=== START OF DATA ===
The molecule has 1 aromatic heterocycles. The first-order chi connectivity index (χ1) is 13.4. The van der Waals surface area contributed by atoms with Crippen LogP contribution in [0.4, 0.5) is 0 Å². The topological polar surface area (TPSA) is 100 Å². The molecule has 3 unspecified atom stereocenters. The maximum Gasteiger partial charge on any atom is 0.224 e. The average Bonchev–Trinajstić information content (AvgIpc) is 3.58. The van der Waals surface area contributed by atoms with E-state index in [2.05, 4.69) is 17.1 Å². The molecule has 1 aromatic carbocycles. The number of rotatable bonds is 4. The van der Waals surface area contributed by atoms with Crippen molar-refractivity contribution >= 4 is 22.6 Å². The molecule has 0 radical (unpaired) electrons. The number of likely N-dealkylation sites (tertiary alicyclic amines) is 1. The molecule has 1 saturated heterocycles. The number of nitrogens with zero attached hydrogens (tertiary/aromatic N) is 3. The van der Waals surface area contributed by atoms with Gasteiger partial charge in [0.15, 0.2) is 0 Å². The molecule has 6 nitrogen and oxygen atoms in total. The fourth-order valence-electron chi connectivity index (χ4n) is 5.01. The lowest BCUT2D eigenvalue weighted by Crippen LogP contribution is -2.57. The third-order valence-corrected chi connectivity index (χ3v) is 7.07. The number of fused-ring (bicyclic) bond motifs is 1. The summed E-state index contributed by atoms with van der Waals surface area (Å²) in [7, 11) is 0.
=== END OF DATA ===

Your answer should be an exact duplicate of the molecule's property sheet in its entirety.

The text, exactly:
The molecule has 1 aromatic heterocycles. The first-order chi connectivity index (χ1) is 13.4. The van der Waals surface area contributed by atoms with Crippen LogP contribution in [0.4, 0.5) is 0 Å². The topological polar surface area (TPSA) is 100 Å². The molecule has 3 unspecified atom stereocenters. The maximum Gasteiger partial charge on any atom is 0.224 e. The average Bonchev–Trinajstić information content (AvgIpc) is 3.58. The van der Waals surface area contributed by atoms with E-state index in [2.05, 4.69) is 17.1 Å². The molecule has 1 aromatic carbocycles. The number of rotatable bonds is 4. The van der Waals surface area contributed by atoms with Crippen molar-refractivity contribution >= 4 is 22.6 Å². The molecule has 0 radical (unpaired) electrons. The number of likely N-dealkylation sites (tertiary alicyclic amines) is 1. The molecule has 1 saturated heterocycles. The number of nitrogens with zero attached hydrogens (tertiary/aromatic N) is 3. The van der Waals surface area contributed by atoms with Gasteiger partial charge in [0.15, 0.2) is 0 Å². The molecule has 6 nitrogen and oxygen atoms in total. The fourth-order valence-electron chi connectivity index (χ4n) is 5.01. The lowest BCUT2D eigenvalue weighted by Crippen LogP contribution is -2.57. The third-order valence-corrected chi connectivity index (χ3v) is 7.07. The number of fused-ring (bicyclic) bond motifs is 1. The summed E-state index contributed by atoms with van der Waals surface area (Å²) in [7, 11) is 0.